Ex Machina

Director: Alex Garland

Starring: Domhnall Gleeson, Alicia Vikander, Oscar Isaac, Sonoya Mizuno

Written by: Alex Garland

Running Time: 108 mins

Cert: 15

Release date: 23rd January 2015

Alex Garland has made a reputation for his outstanding script work. The writer of Sunshine and 28 Days Later now takes his first stab at directing. A science fiction drama that has all the hallmarks of a sci-fi film and yet he presents a dark psychological thriller where the human condition is his toy.

Caleb is a computer coder for a successful search engine. He wins the chance to spend a week in the secret retreat of the company’s CEO and whizz kid, Nathan. What Caleb doesn’t realise is that it wasn’t a prize just to hang out with the boss but an experiment, in which Caleb has to determined whether an artificial intelligence that Nathan has created, called Ava, has human qualities and emotions. As Caleb starts to quiz the female robot, he finds himself being attracted to her and being drawn into Nathan’s dangerous emotional games.

Basically a three hander set in a claustrophobic environment, Garland is interested in the people and not the science. Using the Turing test, Caleb seeks to find if the responses of Ava make her a truly conscious being. In rooms with no windows, corridors that seem to go on forever and cameras watching his every move, Caleb is trapped in a confine where the walls seem to be closing in.

What Garland then does is have scenes of long conversations, concentrating more on character than situation while at the same time, pushing up the tension. You know something is far from right here and yet you cannot put your finger on it. Being his first time behind the camera, you’d imagine some flaws but this is a confident and surprisingly perfect debut. Having worked with Danny Boyle on several films, he has obviously picked up some handy hints on presentation and visuals. The use of lighting also plays an important part, with the confine shutting up for power cuts, leading to a stark yet intrusive red covering the screen.

Garland’s script is strong and clever. Taking time to explore each character, he allows them to get under our skin and into our heads. He treats his audience like adults, never speaking down to them but giving us three very different individuals, each with their own motives but he doesn’t lay his cards on the table immediately, instead drip feeding us information. There’s very little action as such until the finale and even then, it comes quietly at us.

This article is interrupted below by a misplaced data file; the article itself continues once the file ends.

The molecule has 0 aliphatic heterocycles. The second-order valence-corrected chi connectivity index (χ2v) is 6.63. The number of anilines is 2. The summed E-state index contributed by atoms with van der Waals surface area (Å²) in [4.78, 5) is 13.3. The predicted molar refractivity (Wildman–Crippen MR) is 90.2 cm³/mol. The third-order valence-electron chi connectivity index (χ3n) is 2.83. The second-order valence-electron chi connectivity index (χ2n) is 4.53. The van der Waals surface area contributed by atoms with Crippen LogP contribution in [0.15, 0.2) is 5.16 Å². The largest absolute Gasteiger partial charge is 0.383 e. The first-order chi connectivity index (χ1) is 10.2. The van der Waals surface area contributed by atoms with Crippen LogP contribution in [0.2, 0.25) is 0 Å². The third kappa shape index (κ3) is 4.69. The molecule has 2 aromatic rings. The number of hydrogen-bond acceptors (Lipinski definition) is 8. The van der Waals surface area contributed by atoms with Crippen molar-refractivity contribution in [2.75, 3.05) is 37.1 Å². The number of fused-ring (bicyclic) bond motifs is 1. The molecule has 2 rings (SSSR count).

He has also surrounded himself with three excellent performances. Domhnall Gleeson, last seen in the strangely brilliant Frank, is Caleb, a wide-eyed computer geek who slowly grows in statue as the film progresses, as he realises that nothing is what it seems. Seeming to be cast as the “everyman” role, Gleeson quietly moves through the film, impressing as he goes.

Oscar Isaac, who also stars in the other big release this week, A Most Violent Year, is magnificent as Nathan. It would have been so easy to have played this megalomania in full “nuts” mode, yet Isaac almost underplays every scene. You feel can should trust him and yet there’s something not quite right. He’s like a best friend with a deep, dark secret that he wants to share. It’s an effective, incredibly creepy performance that will make you feel unsettled throughout. Also, you’ll never be able to listen to Get Down Saturday Night again without getting chills.

Finally, making up the trio, is Alicia Vikander as Ava. Popping up everywhere at the moment, Vikander’s turn as the artificial intelligence is superb, bringing humanity and emotions without ever once changing her expression. It’s full of subtle head movements that speak volumes. With half her body made up of robotics, Vikander manages to engage us, as if she is the only real human in the film. With her performances in Testament Of Youth, the excellent A Royal Affair and now this, she has a big future ahead of her.

Ex Machina is not the film that you think it looks like. This is a far more intelligent and thought-provoking piece about the human condition, like a cerebral version of Westworld. Imagine taking out all the action sequences from Blade Runner, leaving you with the relationship between Harrison Ford’s Dekker and Sean Young’s Rachel and you have Ex Machina. It will be very interesting to see what Alex Garland will do next. I, for one, can’t wait.



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